Call: + 1 (305) 913 1337 |

The Red Dragon, Alloy's modern and simple superyacht

Rate this item
(0 votes)

Red Dragon is a 52m (171ft) performance cruising sloop designed and built for discerning European owners. The brief required a stylish yacht capable of fast passages and long periods of autonomy with a contemporary, bright interior.

Inside and out, the Red Dragon project redefines the marque. The lines are clean and modern, with a near plumb bow, subtle sheer, low-profile coachroof and an extended aft deck flowing back to an elegant transom that slopes down to just above the waterline. The line of the coachroof extends into a long overhang floating virtually unsupported over the aft cockpit.

The hull is finished in anthracite grey with a snow white superstructure. A vivid red covestripe provides a handsome accent against the dark hull and establishes a theme repeated on the boom.

Alloy Red DragonThe dark windows of the coachroof wrap all the way around in an unbroken sweep of curved glass. The large aft cockpit side windows slide up and down at the touch of a button to allow the breeze to waft through, or provide protection from the elements as required.

In keeping with the clean exterior lines, the interior treatment is spare, angular and thoroughly modern. The interior design was undertaken by Wilmotte Associates, who have an existing relationship with the owners through designing contemporary museums and art galleries. Wilmotte Associates came to the project with a fresh perspective, never having styled a yacht interior before.

The ambience they created is quiet and calming and elegant in its simplicity. The colours are muted and, combined with the light pouring in from the large surrounding windows, a tremendous sense of space is achieved. This sense is heightened by the impression that much of the furniture is suspended in space, separated from the floor and walls with light spilling from concealed recesses under and around the cabinets and wardrobes. Shelves, for example, which might ordinarily butt into corners on three sides, or at least two, seem to levitate from single attachments.

Alloy Red Dragon superyacht's kitchenThe wall paneling, using matt varnished blonde oak with the grain exposed, is laid in large rectangular panels with either vestigal or no architraves to outline doors. On some walls, the only element to distinguish a door is the brushed stainless handle. In contrast, occasional panels feature bold horizontal strips of tabu timber laid in tight relief, adding depth and texture. The flooring is similarly light, with pale charme laid in 110mm wide planks. In the bedrooms, silk carpets are luxurious underfoot.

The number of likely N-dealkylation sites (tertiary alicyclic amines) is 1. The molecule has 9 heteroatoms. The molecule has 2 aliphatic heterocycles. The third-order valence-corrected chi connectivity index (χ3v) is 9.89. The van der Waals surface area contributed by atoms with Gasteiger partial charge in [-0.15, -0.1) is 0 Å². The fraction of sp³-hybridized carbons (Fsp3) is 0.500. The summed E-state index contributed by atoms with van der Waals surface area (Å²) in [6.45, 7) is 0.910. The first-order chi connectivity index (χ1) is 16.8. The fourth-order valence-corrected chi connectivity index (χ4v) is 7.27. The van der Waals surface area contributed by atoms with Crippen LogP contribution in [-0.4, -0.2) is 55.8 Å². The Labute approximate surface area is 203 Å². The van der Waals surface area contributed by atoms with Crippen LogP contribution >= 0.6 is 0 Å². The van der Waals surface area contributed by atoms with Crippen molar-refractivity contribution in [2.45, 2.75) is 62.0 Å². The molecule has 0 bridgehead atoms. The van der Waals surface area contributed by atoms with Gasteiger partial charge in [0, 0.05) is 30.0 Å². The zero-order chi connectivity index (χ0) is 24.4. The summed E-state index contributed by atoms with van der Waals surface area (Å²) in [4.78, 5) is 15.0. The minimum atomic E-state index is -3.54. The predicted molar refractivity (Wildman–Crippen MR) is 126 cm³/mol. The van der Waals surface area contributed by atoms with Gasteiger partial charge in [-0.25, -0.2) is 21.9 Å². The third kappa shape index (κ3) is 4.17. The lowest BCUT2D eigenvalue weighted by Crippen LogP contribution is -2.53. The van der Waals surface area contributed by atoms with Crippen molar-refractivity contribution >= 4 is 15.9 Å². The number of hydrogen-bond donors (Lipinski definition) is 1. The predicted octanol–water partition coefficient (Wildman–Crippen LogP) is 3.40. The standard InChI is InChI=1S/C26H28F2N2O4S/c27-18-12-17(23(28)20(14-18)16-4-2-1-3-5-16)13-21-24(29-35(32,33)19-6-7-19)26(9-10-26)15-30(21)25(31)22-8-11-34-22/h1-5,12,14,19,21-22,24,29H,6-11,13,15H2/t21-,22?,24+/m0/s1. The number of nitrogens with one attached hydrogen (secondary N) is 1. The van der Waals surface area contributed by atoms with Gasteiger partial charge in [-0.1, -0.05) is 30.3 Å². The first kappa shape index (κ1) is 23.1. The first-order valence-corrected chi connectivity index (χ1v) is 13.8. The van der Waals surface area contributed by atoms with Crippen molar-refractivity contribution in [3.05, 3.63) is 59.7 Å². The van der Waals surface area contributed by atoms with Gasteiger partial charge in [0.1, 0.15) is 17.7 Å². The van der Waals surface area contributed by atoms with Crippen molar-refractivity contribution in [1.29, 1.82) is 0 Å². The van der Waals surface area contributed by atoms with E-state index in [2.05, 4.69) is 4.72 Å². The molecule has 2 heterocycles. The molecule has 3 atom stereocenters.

LOA 51.70m (170ft)
LWL 44.80m (147ft)
Beam 10.20m (33.5ft)
Draft 4.90m (16.1ft)
Displacement 354 tonnes
Sails Stratis by Doyle sails
Sail Area 2,500m2 (27,000ft2)
Mast and boom Carbon fibre five spreader mast with furling boom
by Marten Spars
Furlers Reckmann
Winches Captive reel and vertical by Alloy Yachts
Main Engine Caterpillar diesel C32
Gear Box ZF 3310 reduction gearbox with 4.478:1 ratio
Propeller Hundested variable pitch
Range 5,000nm @ 12 knots
Bow / Stern thrusters TRAC II 140hp
Generators 2 x 90kW Northern Lights generators
Fuel 45,900 litres
Water 11,080 litres
BUILDER Alloy Yachts International
DESIGNER Dubois Naval Architects
INTERIOR DESIGN Wilmotte & Associates
OWNER'S REP. Ben Marshall
CLASSIFICATION Lloyds Register of Shipping 100 A1 SSC
Yacht Mono G6 LMC & LY2

Alloy Yachts

  • What started out as an ambitious project to build a 28m aluminium yacht by a group of New Zealand boat builders in the early 1980s led to the creation of Alloy Yachts just two years later. 

During the 1980s, a 12-13m yacht was considered large by New Zealand standards where the focus was on light displacement, relatively austere, high performance sailing yachts. The use of aluminium for the 28m Chanel (right) and the greater attention to the owner’s desired luxurious finish created a new level of skill and performance amongst the local boat builders involved.
The Chanel project took place on a leased site on the banks of the Henderson Creek in West Auckland, and when completed in 1985, the decision to keep the team together led to the purchase of nearby land and the establishment of Alloy Yachts Ltd. With the next project – the tender launch for the 1987 New Zealand America’s Cup challenge – the foundations for today’s highly-rated aluminium superyacht building team were laid.

Many people involved in those first two projects remain as key members of the Alloy Yachts team, including Tony Hambrook who joined the company as production manager and was asked to take over as managing director in 1990. Through the ‘90s Tony led the team through a period of massive expansion. A series of innovative developments in technology and engineering moved the company up the hierarchy of the world’s superyacht builders. Several yachts mark the advances achieved by the Alloy Yachts team, including the completion of their first yacht over 100ft in length in 1991.
With the first carbon-fibre mast and an efficient fully-battened mainsail, 32.6m Esprit featured the transfer of technology from America’s Cup design into the superyacht cruising domain. Sailing performance on 33.2m Espada was enhanced with pioneering in-boom furling systems. Alloy’s ground-breaking marine power system featured on 33.6m Imagine, allowing the use of any shore power system around the world and for long periods of total quiet onboard. Launched in 1994, 34.75m Corinthian was the first to have a concealed anchoring system.

Website: Email This email address is being protected from spambots. You need JavaScript enabled to view it.